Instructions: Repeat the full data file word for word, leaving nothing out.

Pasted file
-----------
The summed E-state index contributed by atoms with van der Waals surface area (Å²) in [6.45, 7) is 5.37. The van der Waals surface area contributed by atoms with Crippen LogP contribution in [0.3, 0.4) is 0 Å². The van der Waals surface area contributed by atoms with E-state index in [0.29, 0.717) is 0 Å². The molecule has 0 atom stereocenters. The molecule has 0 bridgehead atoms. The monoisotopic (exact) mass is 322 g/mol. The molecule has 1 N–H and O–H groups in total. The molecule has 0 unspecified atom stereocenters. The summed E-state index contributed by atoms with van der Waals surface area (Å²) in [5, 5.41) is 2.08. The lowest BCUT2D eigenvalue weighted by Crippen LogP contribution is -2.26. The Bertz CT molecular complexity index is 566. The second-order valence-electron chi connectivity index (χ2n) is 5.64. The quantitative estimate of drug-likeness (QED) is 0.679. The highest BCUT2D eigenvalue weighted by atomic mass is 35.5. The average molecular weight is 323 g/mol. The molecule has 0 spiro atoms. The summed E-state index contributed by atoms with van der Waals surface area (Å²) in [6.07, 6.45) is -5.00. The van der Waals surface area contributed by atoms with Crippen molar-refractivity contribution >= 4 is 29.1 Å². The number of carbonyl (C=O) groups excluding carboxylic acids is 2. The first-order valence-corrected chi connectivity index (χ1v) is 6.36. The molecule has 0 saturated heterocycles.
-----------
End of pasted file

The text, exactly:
The summed E-state index contributed by atoms with van der Waals surface area (Å²) in [6.45, 7) is 5.37. The van der Waals surface area contributed by atoms with Crippen LogP contribution in [0.3, 0.4) is 0 Å². The van der Waals surface area contributed by atoms with E-state index in [0.29, 0.717) is 0 Å². The molecule has 0 atom stereocenters. The molecule has 0 bridgehead atoms. The monoisotopic (exact) mass is 322 g/mol. The molecule has 1 N–H and O–H groups in total. The molecule has 0 unspecified atom stereocenters. The summed E-state index contributed by atoms with van der Waals surface area (Å²) in [5, 5.41) is 2.08. The lowest BCUT2D eigenvalue weighted by Crippen LogP contribution is -2.26. The Bertz CT molecular complexity index is 566. The second-order valence-electron chi connectivity index (χ2n) is 5.64. The quantitative estimate of drug-likeness (QED) is 0.679. The highest BCUT2D eigenvalue weighted by atomic mass is 35.5. The average molecular weight is 323 g/mol. The molecule has 0 spiro atoms. The summed E-state index contributed by atoms with van der Waals surface area (Å²) in [6.07, 6.45) is -5.00. The van der Waals surface area contributed by atoms with Crippen molar-refractivity contribution >= 4 is 29.1 Å². The number of carbonyl (C=O) groups excluding carboxylic acids is 2. The first-order valence-corrected chi connectivity index (χ1v) is 6.36. The molecule has 0 saturated heterocycles.